When studying local extreme points of functions of several (real) variables, a typical textbook exercise is to consider the polynomial
Here we have and , so the only critical point of is Since and the Hessian of is , it follows that is a local minimum of and, since it is the only critical point, it is in fact an absolute minimum with
being a polynomial, it is reasonable to expect that there is an algebraic explanation as for why is its minimum, and why it lies at . After all, this is what happens in one variable: If and , then
and obviously has a minimum at , and this minimum is
The polynomial of the example above can be analyzed this way as well. A bit of algebra shows that we can write
and it follows immediately that has a minimum value of , achieved precisely when both and , i.e, at
(One can go further, and explain how to go in a systematic way about the `bit of algebra’ that led to the representation of as above, but let’s leave that for now.)
What we did with is not a mere coincidence. Hilbert’s 17th of the 23 problems of his famous address to the Second International Congress of Mathematicians in Paris, 1900, asks whether every polynomial with real coefficients which is non-negative for all (real) choices of is actually a sum of squares of rational functions. (A rational function is a quotient of polynomials.) A nonnegative polynomial is usually called positive definite, but I won’t use this notation here.
If Hilbert’s problem had an affirmative solution, this would provide a clear explanation as for why is non-negative.
Hilbert himself showed that a non-negative polynomial is a sum of squares of polynomials in either of the following cases:
- is a polynomial in only one variable,
- is a quadratic polynomial (as in our example above), in any number of variables,
- is a quartic polynomial in two variables.
Emil Artin solved Hilbert’s problem (in the affirmative) in 1927. The stronger conclusion, that is a sum of squares of polynomials, is unfortunately false in general. Here is a counterexample:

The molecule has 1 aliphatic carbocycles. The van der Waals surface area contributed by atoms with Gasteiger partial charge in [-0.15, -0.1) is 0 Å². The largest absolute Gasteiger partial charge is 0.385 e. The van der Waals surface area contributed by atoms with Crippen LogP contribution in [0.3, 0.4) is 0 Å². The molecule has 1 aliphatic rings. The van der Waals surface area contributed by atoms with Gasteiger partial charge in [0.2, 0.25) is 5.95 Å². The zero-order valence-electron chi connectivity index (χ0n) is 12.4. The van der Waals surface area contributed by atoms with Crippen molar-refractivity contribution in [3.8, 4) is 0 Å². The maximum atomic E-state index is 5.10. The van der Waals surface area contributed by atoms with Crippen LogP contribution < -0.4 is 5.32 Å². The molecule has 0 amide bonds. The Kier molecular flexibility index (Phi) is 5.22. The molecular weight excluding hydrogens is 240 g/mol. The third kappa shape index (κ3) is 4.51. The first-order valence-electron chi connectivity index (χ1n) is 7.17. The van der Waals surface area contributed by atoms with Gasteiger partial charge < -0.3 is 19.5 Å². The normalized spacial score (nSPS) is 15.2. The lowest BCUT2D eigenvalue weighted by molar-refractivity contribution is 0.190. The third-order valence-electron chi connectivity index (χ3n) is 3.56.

That this polynomial is non-negative follows from the inequality between the arithmetic and the geometric means, see example 1 below. This polynomial appears in the paper of Marie-Francoise Roy, The role of Hilbert’s problems in real algebraic geometry, in Proceedings of the ninth EWM Meeting, Loccum, Germany 1999, and one can also check that it is not a sum of squares of polynomials by applying the algorithm I refer to below.
Although Hilbert himself was aware that some non-negative polynomials are not a sum of squares of polynomials, I believe it was the logician Rafael Robinson who exhibited the first explicit example of such a , in his nice paper Some deﬁnite polynomials which are not sums of squares of real polynomials, in Selected questions of algebra and logic(collection dedicated to the memory of A. I. Mal′cev) (Russian), pp. 264–282, Izdat. ‘‘Nauka’’Sibirsk.Otdel.,Novosibirsk, 1973.
Here I quote from the Mathscinet review by W. Ellison:
The key result is the following lemma: A polynomial of degree at most 3 that vanishes at 8 of the 9 points with must also vanish at the 9th point.
The polynomial vanishes to the 2nd order at each of the 9 points and we can ﬁnd a sextic curve that does not pass through but does have double points at each of the other 8 points, for example It follows that the function is bounded above in the whole plane. Thus, for a suitable (in fact one can take ) it follows that is positive deﬁnite and that It is now clear that we cannot have with real polynomials for these polynomials are at most cubics and so would have to vanish at since they vanish at the other 8 points.
It is interesting to see that several logicians have worked on this problem; notably Robinson, Henkin and Kreisel.
This is a good place to mention that there are algorithms that, given a non-negative polynomial, decide whether it admits a representation as a sum of squares of polynomials, and if so, find such a sum. This is the main result of the nice paper An algorithm for sums of squares of real polynomials, by Victoria Powers and Thorsten Woermann, J. Pure and Appl. Alg. 127 (1998), 99-104. (As of this writing, the paper is also available at Dr. Powers’s webpage.)